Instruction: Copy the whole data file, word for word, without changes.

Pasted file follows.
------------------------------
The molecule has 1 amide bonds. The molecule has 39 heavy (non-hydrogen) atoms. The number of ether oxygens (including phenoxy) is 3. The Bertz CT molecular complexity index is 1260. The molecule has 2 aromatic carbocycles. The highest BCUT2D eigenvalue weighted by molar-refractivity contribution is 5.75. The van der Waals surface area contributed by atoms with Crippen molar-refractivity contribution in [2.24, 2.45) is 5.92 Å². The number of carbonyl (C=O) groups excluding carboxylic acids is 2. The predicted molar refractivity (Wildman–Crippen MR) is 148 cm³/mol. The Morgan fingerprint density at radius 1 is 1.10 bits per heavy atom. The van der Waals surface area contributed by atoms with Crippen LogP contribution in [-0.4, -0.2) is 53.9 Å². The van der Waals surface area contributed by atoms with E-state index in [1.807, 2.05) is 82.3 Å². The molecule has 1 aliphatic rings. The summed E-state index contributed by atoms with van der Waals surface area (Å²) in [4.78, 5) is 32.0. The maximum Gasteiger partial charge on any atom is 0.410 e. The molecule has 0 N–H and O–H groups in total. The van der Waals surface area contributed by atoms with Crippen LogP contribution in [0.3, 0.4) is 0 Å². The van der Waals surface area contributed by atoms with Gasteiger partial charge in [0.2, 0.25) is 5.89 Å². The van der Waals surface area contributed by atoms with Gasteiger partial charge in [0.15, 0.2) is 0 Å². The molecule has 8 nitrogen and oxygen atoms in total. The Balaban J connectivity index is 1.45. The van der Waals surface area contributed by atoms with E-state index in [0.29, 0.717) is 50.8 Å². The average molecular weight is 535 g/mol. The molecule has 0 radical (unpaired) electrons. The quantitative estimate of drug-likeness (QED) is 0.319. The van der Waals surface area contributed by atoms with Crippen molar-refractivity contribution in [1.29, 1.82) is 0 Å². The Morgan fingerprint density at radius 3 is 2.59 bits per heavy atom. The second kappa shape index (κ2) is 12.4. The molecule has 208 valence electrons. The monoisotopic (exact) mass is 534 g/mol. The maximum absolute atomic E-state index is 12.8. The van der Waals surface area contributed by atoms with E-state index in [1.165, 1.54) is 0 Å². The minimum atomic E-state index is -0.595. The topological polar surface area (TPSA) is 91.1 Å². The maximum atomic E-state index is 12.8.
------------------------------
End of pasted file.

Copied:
The molecule has 1 amide bonds. The molecule has 39 heavy (non-hydrogen) atoms. The number of ether oxygens (including phenoxy) is 3. The Bertz CT molecular complexity index is 1260. The molecule has 2 aromatic carbocycles. The highest BCUT2D eigenvalue weighted by molar-refractivity contribution is 5.75. The van der Waals surface area contributed by atoms with Crippen molar-refractivity contribution in [2.24, 2.45) is 5.92 Å². The number of carbonyl (C=O) groups excluding carboxylic acids is 2. The predicted molar refractivity (Wildman–Crippen MR) is 148 cm³/mol. The Morgan fingerprint density at radius 1 is 1.10 bits per heavy atom. The van der Waals surface area contributed by atoms with Crippen LogP contribution in [-0.4, -0.2) is 53.9 Å². The van der Waals surface area contributed by atoms with E-state index in [1.807, 2.05) is 82.3 Å². The molecule has 1 aliphatic rings. The summed E-state index contributed by atoms with van der Waals surface area (Å²) in [4.78, 5) is 32.0. The maximum Gasteiger partial charge on any atom is 0.410 e. The molecule has 0 N–H and O–H groups in total. The van der Waals surface area contributed by atoms with Crippen LogP contribution in [0.3, 0.4) is 0 Å². The van der Waals surface area contributed by atoms with Gasteiger partial charge in [0.2, 0.25) is 5.89 Å². The van der Waals surface area contributed by atoms with Gasteiger partial charge in [0.15, 0.2) is 0 Å². The molecule has 8 nitrogen and oxygen atoms in total. The Balaban J connectivity index is 1.45. The van der Waals surface area contributed by atoms with E-state index in [0.29, 0.717) is 50.8 Å². The average molecular weight is 535 g/mol. The molecule has 0 radical (unpaired) electrons. The quantitative estimate of drug-likeness (QED) is 0.319. The van der Waals surface area contributed by atoms with Crippen molar-refractivity contribution in [1.29, 1.82) is 0 Å². The Morgan fingerprint density at radius 3 is 2.59 bits per heavy atom. The second kappa shape index (κ2) is 12.4. The molecule has 208 valence electrons. The monoisotopic (exact) mass is 534 g/mol. The maximum absolute atomic E-state index is 12.8. The van der Waals surface area contributed by atoms with E-state index in [1.165, 1.54) is 0 Å². The minimum atomic E-state index is -0.595. The topological polar surface area (TPSA) is 91.1 Å². The maximum atomic E-state index is 12.8.